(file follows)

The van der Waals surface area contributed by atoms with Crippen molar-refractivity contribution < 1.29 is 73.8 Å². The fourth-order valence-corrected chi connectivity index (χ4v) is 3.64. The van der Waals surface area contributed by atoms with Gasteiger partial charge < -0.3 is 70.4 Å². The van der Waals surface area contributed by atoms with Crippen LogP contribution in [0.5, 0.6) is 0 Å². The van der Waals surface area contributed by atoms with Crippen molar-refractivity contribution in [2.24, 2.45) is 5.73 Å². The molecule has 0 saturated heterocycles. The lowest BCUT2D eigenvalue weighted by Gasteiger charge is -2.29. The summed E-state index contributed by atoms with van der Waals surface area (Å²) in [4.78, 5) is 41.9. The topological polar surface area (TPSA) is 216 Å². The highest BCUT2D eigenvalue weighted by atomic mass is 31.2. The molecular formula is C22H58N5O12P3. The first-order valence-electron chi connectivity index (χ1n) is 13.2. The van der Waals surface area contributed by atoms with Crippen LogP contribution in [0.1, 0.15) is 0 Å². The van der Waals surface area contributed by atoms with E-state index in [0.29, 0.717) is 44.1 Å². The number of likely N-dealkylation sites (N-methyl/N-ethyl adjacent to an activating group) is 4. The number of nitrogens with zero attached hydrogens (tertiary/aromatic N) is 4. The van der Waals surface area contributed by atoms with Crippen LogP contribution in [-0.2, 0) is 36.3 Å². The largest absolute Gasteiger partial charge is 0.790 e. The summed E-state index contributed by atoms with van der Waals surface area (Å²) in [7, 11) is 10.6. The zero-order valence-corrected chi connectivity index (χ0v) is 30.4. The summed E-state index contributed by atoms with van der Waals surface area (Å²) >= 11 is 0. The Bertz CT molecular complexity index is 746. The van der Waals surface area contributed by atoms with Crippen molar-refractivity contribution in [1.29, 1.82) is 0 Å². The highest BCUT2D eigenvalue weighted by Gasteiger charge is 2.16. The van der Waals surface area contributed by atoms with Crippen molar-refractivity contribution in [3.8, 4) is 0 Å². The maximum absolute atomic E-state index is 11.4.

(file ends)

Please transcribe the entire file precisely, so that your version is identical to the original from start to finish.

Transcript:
The van der Waals surface area contributed by atoms with Crippen molar-refractivity contribution < 1.29 is 73.8 Å². The fourth-order valence-corrected chi connectivity index (χ4v) is 3.64. The van der Waals surface area contributed by atoms with Gasteiger partial charge < -0.3 is 70.4 Å². The van der Waals surface area contributed by atoms with Crippen LogP contribution in [0.5, 0.6) is 0 Å². The van der Waals surface area contributed by atoms with Crippen molar-refractivity contribution in [2.24, 2.45) is 5.73 Å². The molecule has 0 saturated heterocycles. The lowest BCUT2D eigenvalue weighted by Gasteiger charge is -2.29. The summed E-state index contributed by atoms with van der Waals surface area (Å²) in [4.78, 5) is 41.9. The topological polar surface area (TPSA) is 216 Å². The highest BCUT2D eigenvalue weighted by atomic mass is 31.2. The molecular formula is C22H58N5O12P3. The first-order valence-electron chi connectivity index (χ1n) is 13.2. The van der Waals surface area contributed by atoms with Crippen LogP contribution in [0.1, 0.15) is 0 Å². The van der Waals surface area contributed by atoms with E-state index in [0.29, 0.717) is 44.1 Å². The number of likely N-dealkylation sites (N-methyl/N-ethyl adjacent to an activating group) is 4. The number of nitrogens with zero attached hydrogens (tertiary/aromatic N) is 4. The van der Waals surface area contributed by atoms with Crippen LogP contribution in [-0.2, 0) is 36.3 Å². The largest absolute Gasteiger partial charge is 0.790 e. The summed E-state index contributed by atoms with van der Waals surface area (Å²) in [7, 11) is 10.6. The zero-order valence-corrected chi connectivity index (χ0v) is 30.4. The summed E-state index contributed by atoms with van der Waals surface area (Å²) >= 11 is 0. The Bertz CT molecular complexity index is 746. The van der Waals surface area contributed by atoms with Crippen molar-refractivity contribution in [1.29, 1.82) is 0 Å². The highest BCUT2D eigenvalue weighted by Gasteiger charge is 2.16. The van der Waals surface area contributed by atoms with Crippen molar-refractivity contribution in [3.8, 4) is 0 Å². The maximum absolute atomic E-state index is 11.4.